Brown, who owned and operated the tax prep business Tax Professional Consultant Agency Inc., in Chicago, allegedly prepared and filed returns on behalf of clients that falsely claimed business losses, casualty and theft losses, and Schedule A deductions, in addition to false claims of entitlement to the EITC and education credits for the 2008 through 2012 tax years. He is also charged with filing false individual tax returns on his own behalf for tax years 2010 through 2013.

Each count of wire fraud carries a maximum of 20 years in prison, each count of filing a false claim a sentence of five years, each count of filing a false tax return a sentence of three years, and all counts carry a maximum fine of $250,000 or twice the gross gain to the defendant or loss to the government.

Trussville, Ala.: Preparer Lugenia L. “Gigi” Conner, 32, has been sentenced to six months in prison and six months of home confinement for preparing fraudulent returns for herself and others in a Tarrant, Ala., business that she ran with her sister.

Connor, who pleaded guilty in January, was sentenced on five counts of preparing fraudulent returns and one count of making a false return. She was also ordered to pay $56,908 restitution to the IRS. She reports to prison June 12.

Last year, a federal grand jury indicted Conner and her sister, Kaneshia L. “Kiki” Conner-Goodgame, 35, of Birmingham, Ala., on charges that they worked together to prepare fraudulent returns for the 2008 tax year.

Conner-Goodgame pleaded guilty in January to two counts of preparing fraudulent returns and one count of making a false return. Her sentencing is May 27.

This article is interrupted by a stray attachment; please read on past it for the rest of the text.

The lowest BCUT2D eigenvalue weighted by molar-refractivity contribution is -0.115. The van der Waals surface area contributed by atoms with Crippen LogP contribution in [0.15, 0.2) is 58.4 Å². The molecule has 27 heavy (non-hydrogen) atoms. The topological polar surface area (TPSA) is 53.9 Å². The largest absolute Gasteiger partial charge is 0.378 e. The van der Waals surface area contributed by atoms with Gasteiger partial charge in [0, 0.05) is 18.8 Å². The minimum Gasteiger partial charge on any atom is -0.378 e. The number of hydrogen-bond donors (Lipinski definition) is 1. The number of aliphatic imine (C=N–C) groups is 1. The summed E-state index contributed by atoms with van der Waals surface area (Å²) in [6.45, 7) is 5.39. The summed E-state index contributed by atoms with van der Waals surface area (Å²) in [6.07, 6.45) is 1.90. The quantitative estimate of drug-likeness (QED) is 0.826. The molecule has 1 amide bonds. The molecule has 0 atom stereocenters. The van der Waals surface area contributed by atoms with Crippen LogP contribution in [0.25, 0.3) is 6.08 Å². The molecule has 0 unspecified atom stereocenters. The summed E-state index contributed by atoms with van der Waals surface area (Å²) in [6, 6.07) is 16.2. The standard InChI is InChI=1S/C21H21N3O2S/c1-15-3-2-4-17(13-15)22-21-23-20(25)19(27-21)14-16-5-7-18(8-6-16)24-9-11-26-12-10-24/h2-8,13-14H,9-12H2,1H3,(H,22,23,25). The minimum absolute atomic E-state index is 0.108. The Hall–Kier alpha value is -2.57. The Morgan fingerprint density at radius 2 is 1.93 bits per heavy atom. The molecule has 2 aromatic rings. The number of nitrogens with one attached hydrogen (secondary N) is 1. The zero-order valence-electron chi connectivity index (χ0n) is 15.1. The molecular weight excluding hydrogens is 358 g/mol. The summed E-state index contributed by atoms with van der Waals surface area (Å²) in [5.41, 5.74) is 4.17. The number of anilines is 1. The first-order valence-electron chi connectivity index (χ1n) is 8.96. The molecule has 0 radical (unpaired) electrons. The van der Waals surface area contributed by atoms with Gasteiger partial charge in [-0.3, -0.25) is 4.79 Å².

Both owned and operated Taxes ‘N More, where they inflated refunds for clients by falsifying information submitted on 2008 returns. The sisters claimed the First-Time Home Buyer's Credit, for instance, knowing that these credits were undeserved.

They prepared third-party returns claiming itemized deductions or business expenses that clients had neither provided information for nor were entitled to receive and assisted taxpayers with buying and selling dependents. The pair also created and submitted 2008 personal returns on which they claimed the homebuyers’ credit despite knowing they were ineligible.

Hillside, N.J.: Preparer Darlene Covington, 31, has been arrested after being indicted and charged with 24 counts of aiding and abetting in the filing of false returns.

According to case documents and statements in court, Covington worked as a preparer for KCJ Financial Corp., a tax prep business in Irvington, N.J., where during 2009 and 2010 she filed 24 returns for tax years 2008 and 2009 using false information and personal ID information without the knowledge of clients named on the returns.

Covington then applied for RALs from financial institutions for each of the fraudulent refunds and kept a portion of each loan she secured. The refunds were given to a third party.

The charges each carry a maximum of three years in prison and a $250,000 fine.

Lockport, Ill.: Preparer Tiffany Eichelberger-Myers, 32, formerly of Lockport, has been charged with two counts of willfully assisting in the preparation of false income tax returns.

Eichelberger-Myers worked as a preparer at Shelby Investment LLC, and managed a branch location that did business under the name Tiff’s Taxes, authorities said. Case papers allege that she fraudulently obtained over $1.1 million in refunds for clients for tax years 2010 through 2012 by falsely claiming, among other things, business losses and education expenses.

Each count carries a maximum of three years in prison and a maximum fine of $250,000 or twice the gross gain to the defendant or loss to the government.